Susan Bratton: Well, they change it all the time.
John Battelle: They change it all the time. Now it's really almost AI -- artificial intelligence. I'm not sure they know how it works. They just feed it…but that might be overstating it. I think there is an opportunity to create a developmental environment that allows the, what I call “the force of many,” you know, all the entrepreneurs out there in the world to hook into a really good search index and start to play with the actual levers and dial behind the black curtain. Let them start to create better forms of search. They'll do it for real estate, they'll do it for construction, and they’ll do it for podcasts. Give them the tools for a really great, updated index and then figure out a business model where they, you know, it's a service fee or something, or your advertising gets used or whatever. I think that's a really change-the-game opportunity now. There are issues with it with spam and misuse and so on and so forth. I don't think it's insoluble. So that's a real game-changer in my mind.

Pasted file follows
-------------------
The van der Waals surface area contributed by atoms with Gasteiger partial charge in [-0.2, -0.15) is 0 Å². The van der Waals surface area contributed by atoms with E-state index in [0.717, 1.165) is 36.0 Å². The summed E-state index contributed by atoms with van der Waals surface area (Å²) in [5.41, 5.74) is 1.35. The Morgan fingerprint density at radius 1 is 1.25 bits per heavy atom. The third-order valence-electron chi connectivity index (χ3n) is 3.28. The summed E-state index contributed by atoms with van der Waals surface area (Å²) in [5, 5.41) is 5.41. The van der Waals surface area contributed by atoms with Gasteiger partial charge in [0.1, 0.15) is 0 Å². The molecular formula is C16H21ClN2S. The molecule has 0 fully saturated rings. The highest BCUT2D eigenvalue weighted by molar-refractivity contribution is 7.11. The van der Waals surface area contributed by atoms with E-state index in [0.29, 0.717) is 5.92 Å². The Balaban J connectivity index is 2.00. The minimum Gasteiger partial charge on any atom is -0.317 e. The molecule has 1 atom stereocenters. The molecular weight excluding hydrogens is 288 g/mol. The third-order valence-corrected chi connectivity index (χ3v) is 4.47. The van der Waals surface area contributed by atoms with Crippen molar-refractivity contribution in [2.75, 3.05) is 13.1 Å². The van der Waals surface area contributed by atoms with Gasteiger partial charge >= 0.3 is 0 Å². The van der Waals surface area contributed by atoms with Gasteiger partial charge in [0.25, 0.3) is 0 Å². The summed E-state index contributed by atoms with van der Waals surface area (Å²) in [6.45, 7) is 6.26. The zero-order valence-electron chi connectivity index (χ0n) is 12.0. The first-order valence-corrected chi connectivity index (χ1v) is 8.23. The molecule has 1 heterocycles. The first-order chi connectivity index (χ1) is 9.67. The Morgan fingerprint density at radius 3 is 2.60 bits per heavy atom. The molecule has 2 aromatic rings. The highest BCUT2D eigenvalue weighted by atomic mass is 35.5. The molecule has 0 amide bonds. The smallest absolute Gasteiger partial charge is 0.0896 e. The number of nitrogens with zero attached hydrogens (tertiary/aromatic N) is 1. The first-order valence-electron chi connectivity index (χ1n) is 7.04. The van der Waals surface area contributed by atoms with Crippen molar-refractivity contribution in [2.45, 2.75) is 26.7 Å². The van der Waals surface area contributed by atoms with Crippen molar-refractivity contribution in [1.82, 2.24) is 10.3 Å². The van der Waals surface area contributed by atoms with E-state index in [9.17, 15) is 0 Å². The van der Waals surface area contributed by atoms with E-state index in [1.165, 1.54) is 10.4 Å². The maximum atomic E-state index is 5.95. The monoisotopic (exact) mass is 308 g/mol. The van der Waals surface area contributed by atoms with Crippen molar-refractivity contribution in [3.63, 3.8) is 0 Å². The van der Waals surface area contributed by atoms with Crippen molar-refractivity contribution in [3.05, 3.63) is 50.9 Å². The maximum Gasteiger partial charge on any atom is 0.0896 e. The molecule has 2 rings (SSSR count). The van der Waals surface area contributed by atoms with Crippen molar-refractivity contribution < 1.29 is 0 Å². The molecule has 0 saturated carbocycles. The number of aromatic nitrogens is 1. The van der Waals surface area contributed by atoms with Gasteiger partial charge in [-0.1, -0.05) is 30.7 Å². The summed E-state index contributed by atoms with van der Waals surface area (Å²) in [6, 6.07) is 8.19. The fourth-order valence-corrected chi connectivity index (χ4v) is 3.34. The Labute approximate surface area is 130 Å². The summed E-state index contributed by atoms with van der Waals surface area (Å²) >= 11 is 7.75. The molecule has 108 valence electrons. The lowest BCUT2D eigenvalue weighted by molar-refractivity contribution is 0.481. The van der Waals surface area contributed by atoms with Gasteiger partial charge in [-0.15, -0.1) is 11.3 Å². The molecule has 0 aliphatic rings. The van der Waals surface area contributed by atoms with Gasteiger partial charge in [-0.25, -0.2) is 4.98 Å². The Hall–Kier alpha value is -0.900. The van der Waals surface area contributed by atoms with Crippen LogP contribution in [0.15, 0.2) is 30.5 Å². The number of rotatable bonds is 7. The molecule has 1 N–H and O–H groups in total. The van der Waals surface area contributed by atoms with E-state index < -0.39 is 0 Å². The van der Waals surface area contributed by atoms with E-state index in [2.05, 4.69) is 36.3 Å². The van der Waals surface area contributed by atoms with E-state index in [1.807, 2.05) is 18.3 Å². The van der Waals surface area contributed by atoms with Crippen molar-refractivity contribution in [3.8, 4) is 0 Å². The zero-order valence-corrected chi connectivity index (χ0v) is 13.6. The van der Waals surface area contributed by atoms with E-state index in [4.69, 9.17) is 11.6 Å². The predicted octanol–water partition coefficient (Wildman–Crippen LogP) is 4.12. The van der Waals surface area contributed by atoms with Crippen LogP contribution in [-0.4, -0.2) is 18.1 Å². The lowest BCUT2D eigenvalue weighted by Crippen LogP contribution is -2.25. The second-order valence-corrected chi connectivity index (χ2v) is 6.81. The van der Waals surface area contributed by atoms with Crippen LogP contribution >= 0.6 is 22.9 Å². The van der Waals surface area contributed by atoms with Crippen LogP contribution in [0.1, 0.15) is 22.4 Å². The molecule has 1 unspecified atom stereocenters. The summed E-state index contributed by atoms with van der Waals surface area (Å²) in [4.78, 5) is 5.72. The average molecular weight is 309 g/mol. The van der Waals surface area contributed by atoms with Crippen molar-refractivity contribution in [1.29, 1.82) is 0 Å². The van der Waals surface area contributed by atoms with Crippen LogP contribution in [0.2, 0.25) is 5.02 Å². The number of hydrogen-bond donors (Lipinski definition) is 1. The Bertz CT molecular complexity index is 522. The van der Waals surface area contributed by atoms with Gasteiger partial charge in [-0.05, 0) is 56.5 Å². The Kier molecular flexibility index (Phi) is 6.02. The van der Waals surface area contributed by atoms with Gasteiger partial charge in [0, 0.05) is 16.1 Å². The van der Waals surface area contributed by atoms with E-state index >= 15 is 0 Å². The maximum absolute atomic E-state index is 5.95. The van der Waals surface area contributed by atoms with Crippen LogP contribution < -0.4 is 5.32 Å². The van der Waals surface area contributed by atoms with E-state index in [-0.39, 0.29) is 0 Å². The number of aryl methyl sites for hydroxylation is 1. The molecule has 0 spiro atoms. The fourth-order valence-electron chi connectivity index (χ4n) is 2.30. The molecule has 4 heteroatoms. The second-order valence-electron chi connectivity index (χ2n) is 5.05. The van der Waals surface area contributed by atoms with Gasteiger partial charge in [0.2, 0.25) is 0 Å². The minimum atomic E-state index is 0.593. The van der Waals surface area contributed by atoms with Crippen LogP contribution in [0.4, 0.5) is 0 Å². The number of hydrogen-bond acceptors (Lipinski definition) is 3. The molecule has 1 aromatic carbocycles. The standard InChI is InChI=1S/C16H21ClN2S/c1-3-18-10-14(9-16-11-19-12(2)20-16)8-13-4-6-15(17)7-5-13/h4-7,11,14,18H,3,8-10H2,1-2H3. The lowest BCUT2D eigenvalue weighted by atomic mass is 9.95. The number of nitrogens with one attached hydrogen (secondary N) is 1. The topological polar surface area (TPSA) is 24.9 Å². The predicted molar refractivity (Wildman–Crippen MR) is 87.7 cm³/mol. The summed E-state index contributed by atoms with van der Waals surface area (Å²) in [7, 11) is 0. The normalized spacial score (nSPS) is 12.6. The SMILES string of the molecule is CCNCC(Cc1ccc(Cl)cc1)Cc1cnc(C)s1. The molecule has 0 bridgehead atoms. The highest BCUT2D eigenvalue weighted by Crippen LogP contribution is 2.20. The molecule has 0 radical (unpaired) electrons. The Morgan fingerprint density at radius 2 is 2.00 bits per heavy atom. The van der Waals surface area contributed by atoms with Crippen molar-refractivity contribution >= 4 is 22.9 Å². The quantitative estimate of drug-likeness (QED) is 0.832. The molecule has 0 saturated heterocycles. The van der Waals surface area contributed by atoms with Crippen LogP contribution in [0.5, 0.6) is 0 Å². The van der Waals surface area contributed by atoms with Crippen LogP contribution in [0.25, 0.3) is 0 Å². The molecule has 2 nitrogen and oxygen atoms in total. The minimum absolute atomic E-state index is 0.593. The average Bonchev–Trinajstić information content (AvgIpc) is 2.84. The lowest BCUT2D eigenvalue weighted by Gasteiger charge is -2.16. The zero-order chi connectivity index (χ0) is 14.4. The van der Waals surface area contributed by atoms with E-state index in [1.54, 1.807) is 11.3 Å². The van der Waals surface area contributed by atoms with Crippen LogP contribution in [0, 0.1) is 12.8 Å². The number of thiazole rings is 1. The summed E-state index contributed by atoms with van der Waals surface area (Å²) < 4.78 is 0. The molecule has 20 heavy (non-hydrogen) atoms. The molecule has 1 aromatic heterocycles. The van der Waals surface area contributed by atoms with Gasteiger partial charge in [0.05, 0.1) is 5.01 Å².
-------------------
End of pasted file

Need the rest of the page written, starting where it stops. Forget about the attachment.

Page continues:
Susan Bratton: That's a good place to stop for now. When we come back next week, we're going to talk about video search (we touched on that earlier in the conversation today), your take on mobile marketing, how we should manage the information technology overload, some of your tactics at Federated Media that are working, and what your thoughts are on journalistic fragmentation. And I want to hear about CrowdFire and your time at Bonnaroo and your run up Mount Tamalpais. So, we're with John Battelle. I'm your host, Susan Bratton. And thank you so much for listening in to Part One of a two-part series with John Battelle, the CEO of Federated Media. I'll see you next week. Thanks, John.
John Battelle: Thank you.